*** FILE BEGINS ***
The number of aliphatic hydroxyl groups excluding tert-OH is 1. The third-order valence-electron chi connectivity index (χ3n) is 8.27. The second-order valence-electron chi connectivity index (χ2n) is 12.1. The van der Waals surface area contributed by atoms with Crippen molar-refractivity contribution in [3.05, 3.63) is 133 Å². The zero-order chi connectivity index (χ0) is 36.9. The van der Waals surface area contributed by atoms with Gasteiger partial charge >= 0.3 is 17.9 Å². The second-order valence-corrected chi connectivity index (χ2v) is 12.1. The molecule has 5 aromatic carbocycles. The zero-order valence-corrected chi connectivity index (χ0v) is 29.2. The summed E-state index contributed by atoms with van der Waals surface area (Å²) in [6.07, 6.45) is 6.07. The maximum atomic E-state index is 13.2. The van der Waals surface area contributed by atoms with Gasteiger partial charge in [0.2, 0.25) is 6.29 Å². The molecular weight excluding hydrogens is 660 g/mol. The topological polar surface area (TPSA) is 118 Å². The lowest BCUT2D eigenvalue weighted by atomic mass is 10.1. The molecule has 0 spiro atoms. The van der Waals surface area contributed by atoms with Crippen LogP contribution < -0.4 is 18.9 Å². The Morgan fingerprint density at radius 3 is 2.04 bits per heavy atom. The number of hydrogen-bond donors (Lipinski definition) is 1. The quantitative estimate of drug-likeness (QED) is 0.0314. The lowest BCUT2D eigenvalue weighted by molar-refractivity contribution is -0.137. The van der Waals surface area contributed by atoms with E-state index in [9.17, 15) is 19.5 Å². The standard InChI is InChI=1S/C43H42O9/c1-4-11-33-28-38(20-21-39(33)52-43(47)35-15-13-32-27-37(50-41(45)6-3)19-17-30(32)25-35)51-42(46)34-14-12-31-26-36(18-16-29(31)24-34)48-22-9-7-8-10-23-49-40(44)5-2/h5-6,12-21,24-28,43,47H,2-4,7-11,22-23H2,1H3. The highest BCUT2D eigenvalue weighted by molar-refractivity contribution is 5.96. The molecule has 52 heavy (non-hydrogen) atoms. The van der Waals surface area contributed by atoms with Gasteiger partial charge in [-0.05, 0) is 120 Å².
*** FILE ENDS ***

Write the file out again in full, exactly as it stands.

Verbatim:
The number of aliphatic hydroxyl groups excluding tert-OH is 1. The third-order valence-electron chi connectivity index (χ3n) is 8.27. The second-order valence-electron chi connectivity index (χ2n) is 12.1. The van der Waals surface area contributed by atoms with Crippen molar-refractivity contribution in [3.05, 3.63) is 133 Å². The zero-order chi connectivity index (χ0) is 36.9. The van der Waals surface area contributed by atoms with Gasteiger partial charge >= 0.3 is 17.9 Å². The second-order valence-corrected chi connectivity index (χ2v) is 12.1. The molecule has 5 aromatic carbocycles. The zero-order valence-corrected chi connectivity index (χ0v) is 29.2. The summed E-state index contributed by atoms with van der Waals surface area (Å²) in [6.07, 6.45) is 6.07. The maximum atomic E-state index is 13.2. The van der Waals surface area contributed by atoms with Gasteiger partial charge in [0.2, 0.25) is 6.29 Å². The molecular weight excluding hydrogens is 660 g/mol. The topological polar surface area (TPSA) is 118 Å². The lowest BCUT2D eigenvalue weighted by atomic mass is 10.1. The molecule has 0 spiro atoms. The van der Waals surface area contributed by atoms with Crippen LogP contribution < -0.4 is 18.9 Å². The Morgan fingerprint density at radius 3 is 2.04 bits per heavy atom. The number of hydrogen-bond donors (Lipinski definition) is 1. The quantitative estimate of drug-likeness (QED) is 0.0314. The lowest BCUT2D eigenvalue weighted by molar-refractivity contribution is -0.137. The van der Waals surface area contributed by atoms with E-state index in [9.17, 15) is 19.5 Å². The standard InChI is InChI=1S/C43H42O9/c1-4-11-33-28-38(20-21-39(33)52-43(47)35-15-13-32-27-37(50-41(45)6-3)19-17-30(32)25-35)51-42(46)34-14-12-31-26-36(18-16-29(31)24-34)48-22-9-7-8-10-23-49-40(44)5-2/h5-6,12-21,24-28,43,47H,2-4,7-11,22-23H2,1H3. The highest BCUT2D eigenvalue weighted by molar-refractivity contribution is 5.96. The molecule has 52 heavy (non-hydrogen) atoms. The van der Waals surface area contributed by atoms with Gasteiger partial charge in [-0.05, 0) is 120 Å².